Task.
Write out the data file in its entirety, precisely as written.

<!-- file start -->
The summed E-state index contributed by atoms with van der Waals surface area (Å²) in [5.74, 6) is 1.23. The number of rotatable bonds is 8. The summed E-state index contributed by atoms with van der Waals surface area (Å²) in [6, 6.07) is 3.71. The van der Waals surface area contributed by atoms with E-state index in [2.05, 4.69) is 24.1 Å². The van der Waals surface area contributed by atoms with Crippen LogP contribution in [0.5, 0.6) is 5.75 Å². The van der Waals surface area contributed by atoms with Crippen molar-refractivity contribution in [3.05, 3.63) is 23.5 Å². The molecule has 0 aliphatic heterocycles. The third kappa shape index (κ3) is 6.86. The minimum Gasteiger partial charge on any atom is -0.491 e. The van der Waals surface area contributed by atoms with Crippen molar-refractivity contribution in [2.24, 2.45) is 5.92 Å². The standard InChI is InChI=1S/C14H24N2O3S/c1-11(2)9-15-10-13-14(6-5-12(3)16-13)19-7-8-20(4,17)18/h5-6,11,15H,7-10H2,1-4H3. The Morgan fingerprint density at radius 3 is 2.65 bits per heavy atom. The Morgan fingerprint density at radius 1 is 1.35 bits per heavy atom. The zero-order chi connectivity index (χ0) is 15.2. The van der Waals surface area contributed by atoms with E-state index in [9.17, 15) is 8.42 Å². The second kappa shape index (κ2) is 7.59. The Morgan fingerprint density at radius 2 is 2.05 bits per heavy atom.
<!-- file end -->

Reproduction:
The summed E-state index contributed by atoms with van der Waals surface area (Å²) in [5.74, 6) is 1.23. The number of rotatable bonds is 8. The summed E-state index contributed by atoms with van der Waals surface area (Å²) in [6, 6.07) is 3.71. The van der Waals surface area contributed by atoms with E-state index in [2.05, 4.69) is 24.1 Å². The van der Waals surface area contributed by atoms with Crippen LogP contribution in [0.5, 0.6) is 5.75 Å². The van der Waals surface area contributed by atoms with Crippen molar-refractivity contribution in [3.05, 3.63) is 23.5 Å². The molecule has 0 aliphatic heterocycles. The third kappa shape index (κ3) is 6.86. The minimum Gasteiger partial charge on any atom is -0.491 e. The van der Waals surface area contributed by atoms with Crippen molar-refractivity contribution in [2.24, 2.45) is 5.92 Å². The standard InChI is InChI=1S/C14H24N2O3S/c1-11(2)9-15-10-13-14(6-5-12(3)16-13)19-7-8-20(4,17)18/h5-6,11,15H,7-10H2,1-4H3. The Morgan fingerprint density at radius 3 is 2.65 bits per heavy atom. The Morgan fingerprint density at radius 1 is 1.35 bits per heavy atom. The zero-order chi connectivity index (χ0) is 15.2. The van der Waals surface area contributed by atoms with E-state index in [9.17, 15) is 8.42 Å². The second kappa shape index (κ2) is 7.59. The Morgan fingerprint density at radius 2 is 2.05 bits per heavy atom.